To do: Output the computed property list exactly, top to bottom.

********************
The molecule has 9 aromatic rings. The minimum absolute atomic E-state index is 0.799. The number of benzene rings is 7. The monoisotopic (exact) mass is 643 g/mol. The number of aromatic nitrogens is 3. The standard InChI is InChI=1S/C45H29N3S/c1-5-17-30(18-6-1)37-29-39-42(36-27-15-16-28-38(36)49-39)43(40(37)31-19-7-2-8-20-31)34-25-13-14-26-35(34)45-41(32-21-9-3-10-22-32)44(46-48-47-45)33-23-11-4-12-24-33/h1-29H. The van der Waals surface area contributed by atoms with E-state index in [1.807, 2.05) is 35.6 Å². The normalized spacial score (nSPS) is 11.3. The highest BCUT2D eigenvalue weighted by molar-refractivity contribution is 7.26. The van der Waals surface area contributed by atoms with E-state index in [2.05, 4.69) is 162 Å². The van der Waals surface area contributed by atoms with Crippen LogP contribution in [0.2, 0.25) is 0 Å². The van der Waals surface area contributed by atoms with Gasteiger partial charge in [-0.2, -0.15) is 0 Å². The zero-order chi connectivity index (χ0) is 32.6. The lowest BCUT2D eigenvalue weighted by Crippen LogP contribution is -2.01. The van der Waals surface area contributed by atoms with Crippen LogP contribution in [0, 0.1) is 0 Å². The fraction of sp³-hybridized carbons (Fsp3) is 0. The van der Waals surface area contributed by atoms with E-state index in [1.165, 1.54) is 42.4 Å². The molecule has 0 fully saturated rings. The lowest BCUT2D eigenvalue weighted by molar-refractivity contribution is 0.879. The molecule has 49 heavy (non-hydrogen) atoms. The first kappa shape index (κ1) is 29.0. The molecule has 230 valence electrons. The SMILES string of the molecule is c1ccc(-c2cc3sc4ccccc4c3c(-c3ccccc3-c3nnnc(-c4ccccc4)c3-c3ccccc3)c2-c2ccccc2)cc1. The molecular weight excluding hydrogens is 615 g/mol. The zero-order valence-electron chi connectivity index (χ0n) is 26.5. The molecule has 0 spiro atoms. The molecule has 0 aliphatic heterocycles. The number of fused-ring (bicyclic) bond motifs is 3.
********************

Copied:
The molecule has 9 aromatic rings. The minimum absolute atomic E-state index is 0.799. The number of benzene rings is 7. The monoisotopic (exact) mass is 643 g/mol. The number of aromatic nitrogens is 3. The standard InChI is InChI=1S/C45H29N3S/c1-5-17-30(18-6-1)37-29-39-42(36-27-15-16-28-38(36)49-39)43(40(37)31-19-7-2-8-20-31)34-25-13-14-26-35(34)45-41(32-21-9-3-10-22-32)44(46-48-47-45)33-23-11-4-12-24-33/h1-29H. The van der Waals surface area contributed by atoms with E-state index in [1.807, 2.05) is 35.6 Å². The normalized spacial score (nSPS) is 11.3. The highest BCUT2D eigenvalue weighted by molar-refractivity contribution is 7.26. The van der Waals surface area contributed by atoms with E-state index in [2.05, 4.69) is 162 Å². The van der Waals surface area contributed by atoms with Crippen LogP contribution in [0.2, 0.25) is 0 Å². The van der Waals surface area contributed by atoms with Gasteiger partial charge in [-0.2, -0.15) is 0 Å². The zero-order chi connectivity index (χ0) is 32.6. The lowest BCUT2D eigenvalue weighted by Crippen LogP contribution is -2.01. The van der Waals surface area contributed by atoms with Crippen LogP contribution in [0, 0.1) is 0 Å². The fraction of sp³-hybridized carbons (Fsp3) is 0. The van der Waals surface area contributed by atoms with E-state index in [1.165, 1.54) is 42.4 Å². The molecule has 0 fully saturated rings. The lowest BCUT2D eigenvalue weighted by molar-refractivity contribution is 0.879. The molecule has 49 heavy (non-hydrogen) atoms. The first kappa shape index (κ1) is 29.0. The molecule has 230 valence electrons. The SMILES string of the molecule is c1ccc(-c2cc3sc4ccccc4c3c(-c3ccccc3-c3nnnc(-c4ccccc4)c3-c3ccccc3)c2-c2ccccc2)cc1. The molecular weight excluding hydrogens is 615 g/mol. The zero-order valence-electron chi connectivity index (χ0n) is 26.5. The molecule has 0 spiro atoms. The molecule has 0 aliphatic heterocycles. The number of fused-ring (bicyclic) bond motifs is 3.